Renee Montagne talks to Neil MacFarquhar, of "The New York times," about the latest developments in the uprising in Yemen. MacFarquhar is in the Saudi capital of Riyadh, where Yemen's wounded president is receiving treatment. He was wounded over the weekend when the presidential palace was attacked.
A stellar fourth quarter performance from an ailing Dirk Nowitzki pushed the Dallas Mavericks past the Miami Heat last night. Game Four of the NBA Finals went to Dallas by a score of 86-83. The best-of-seven series is now tied at two games apiece. NPR's Tom Goldman was at last night's game, he's with us from Dallas. Hi Tom.
TOM GOLDMAN: Good morning.
WERTHEIMER: So how did the Mavericks do it? How were they able to break through against the Heat right at the end?
Renee Montagne and Linda Wertheimer report on today's release of a policy review of the U.S.-led nation-building effort in Afghanistan. The review was prepared by the Democratic Majority staff of the Senate Foreign Relations Committee.
A perk that allows government workers in Philadelphia to collect on their pensions before they retire is in jeopardy. Mayor Michael Nutter says the early pensions aren't affordable. But the City Council wants to preserve them.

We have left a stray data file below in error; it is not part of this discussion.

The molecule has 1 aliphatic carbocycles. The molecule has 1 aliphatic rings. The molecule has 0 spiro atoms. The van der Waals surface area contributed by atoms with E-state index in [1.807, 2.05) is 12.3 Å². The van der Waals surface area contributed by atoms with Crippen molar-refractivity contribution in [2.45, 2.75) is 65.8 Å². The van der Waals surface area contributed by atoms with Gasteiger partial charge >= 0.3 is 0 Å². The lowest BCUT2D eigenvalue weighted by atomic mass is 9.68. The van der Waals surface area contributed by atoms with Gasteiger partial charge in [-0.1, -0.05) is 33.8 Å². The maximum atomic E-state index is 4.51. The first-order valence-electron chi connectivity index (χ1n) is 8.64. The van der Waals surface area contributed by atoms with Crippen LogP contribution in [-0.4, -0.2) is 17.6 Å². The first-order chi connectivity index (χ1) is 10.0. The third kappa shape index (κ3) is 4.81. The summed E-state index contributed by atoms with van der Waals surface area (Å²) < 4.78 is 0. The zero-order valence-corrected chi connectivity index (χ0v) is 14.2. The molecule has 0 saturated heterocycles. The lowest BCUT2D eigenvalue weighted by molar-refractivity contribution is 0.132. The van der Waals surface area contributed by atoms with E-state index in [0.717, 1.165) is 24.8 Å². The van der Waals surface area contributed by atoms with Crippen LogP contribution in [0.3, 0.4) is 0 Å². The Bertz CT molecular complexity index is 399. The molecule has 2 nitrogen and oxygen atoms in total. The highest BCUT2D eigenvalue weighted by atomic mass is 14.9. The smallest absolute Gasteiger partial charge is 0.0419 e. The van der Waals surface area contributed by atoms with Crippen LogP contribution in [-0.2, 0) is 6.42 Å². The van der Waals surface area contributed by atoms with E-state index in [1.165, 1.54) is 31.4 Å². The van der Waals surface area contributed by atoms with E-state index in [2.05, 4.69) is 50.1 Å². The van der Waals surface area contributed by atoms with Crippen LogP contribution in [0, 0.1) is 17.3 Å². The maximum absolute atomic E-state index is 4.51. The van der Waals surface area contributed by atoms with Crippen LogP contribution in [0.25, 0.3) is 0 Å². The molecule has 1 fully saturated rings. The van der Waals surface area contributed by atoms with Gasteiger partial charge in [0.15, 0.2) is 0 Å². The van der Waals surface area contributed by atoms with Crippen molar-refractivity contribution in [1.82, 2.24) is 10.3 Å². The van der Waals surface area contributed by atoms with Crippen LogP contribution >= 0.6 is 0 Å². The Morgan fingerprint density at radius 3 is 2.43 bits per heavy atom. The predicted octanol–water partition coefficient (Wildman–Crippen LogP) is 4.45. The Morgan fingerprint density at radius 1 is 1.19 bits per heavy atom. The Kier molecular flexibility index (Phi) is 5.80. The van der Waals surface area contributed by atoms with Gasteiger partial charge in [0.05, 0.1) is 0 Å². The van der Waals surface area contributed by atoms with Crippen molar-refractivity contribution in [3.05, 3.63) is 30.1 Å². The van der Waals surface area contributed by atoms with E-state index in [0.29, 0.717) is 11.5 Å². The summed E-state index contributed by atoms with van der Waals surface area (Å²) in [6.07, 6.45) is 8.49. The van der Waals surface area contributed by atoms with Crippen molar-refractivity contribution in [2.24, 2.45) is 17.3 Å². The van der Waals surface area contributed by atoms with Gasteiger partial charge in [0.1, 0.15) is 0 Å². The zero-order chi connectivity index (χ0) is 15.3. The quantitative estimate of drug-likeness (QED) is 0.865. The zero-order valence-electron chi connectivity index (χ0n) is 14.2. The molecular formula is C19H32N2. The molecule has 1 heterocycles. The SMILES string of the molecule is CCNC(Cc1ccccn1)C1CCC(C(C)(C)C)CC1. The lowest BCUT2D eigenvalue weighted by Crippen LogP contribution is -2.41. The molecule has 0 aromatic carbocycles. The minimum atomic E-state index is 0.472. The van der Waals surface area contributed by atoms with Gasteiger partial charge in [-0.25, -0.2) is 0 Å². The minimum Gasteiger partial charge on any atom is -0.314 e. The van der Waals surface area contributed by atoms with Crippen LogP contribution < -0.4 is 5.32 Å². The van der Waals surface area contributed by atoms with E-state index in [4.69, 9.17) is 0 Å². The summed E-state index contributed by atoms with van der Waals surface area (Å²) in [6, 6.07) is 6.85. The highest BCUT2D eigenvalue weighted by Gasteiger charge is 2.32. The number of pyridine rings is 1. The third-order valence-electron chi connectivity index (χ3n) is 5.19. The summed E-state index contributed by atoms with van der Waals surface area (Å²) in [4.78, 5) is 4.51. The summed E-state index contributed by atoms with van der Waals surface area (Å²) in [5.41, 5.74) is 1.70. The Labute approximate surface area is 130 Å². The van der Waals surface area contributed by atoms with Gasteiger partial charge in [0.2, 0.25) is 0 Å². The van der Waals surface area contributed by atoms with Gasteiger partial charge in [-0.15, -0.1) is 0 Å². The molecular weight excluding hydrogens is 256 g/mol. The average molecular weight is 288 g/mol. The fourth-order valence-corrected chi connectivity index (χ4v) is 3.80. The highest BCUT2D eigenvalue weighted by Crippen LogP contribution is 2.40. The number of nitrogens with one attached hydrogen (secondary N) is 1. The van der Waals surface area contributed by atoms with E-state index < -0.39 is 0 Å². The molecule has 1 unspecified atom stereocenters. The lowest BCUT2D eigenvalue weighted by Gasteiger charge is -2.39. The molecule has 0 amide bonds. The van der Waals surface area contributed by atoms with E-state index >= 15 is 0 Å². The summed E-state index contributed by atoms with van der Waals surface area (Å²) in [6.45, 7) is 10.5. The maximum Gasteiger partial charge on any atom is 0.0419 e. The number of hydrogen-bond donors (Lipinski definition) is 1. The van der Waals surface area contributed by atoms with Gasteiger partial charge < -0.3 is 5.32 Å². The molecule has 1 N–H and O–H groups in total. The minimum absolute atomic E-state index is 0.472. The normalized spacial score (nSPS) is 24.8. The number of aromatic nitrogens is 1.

Renee Montagne talks to Oskar Garcia, the Associated Press's Las Vegas reporter, about the start of this year's World Series of Poker. The tournament is taking a hit after the Justice Department shut down online poker operators in April.
The successor to the Hubble Space Telescope is facing cost overruns and years of delay before it launches, but that hasn't dampened the enthusiasm of scientists who are meeting in Baltimore this week to talk about the amazing research they want to do with the James Webb Space Telescope.
Tina Brown, editor of The Daily Beast and Newsweek, checks in again with the recommended-reading feature that Morning Edition likes to call Word of Mouth.
This month, Brown selects three pieces of writing that revolve around traveling to or from places we've come to identify in the past few months with what's known as the "Arab spring." One is a work of journalism, a report from the streets of Syria. Another is a cry for serious, dedicated travel writing from a serious travel writer. Third is a novel about the desperate desire to escape one such country.
This month, NPR is examining the many ways China is expanding its reach in the world — through investments, infrastructure, military power and more.
China has capitalized on the financial crisis to expand its influence in Europe, promising to buy Greek, Spanish and Portuguese bonds. But its most important infrastructure deal in Europe has been its investment in the Greek port of Piraeus.
Through such deals, Chinese influence is changing more than just the financial landscape in Greece — with ramifications for the rest of Europe.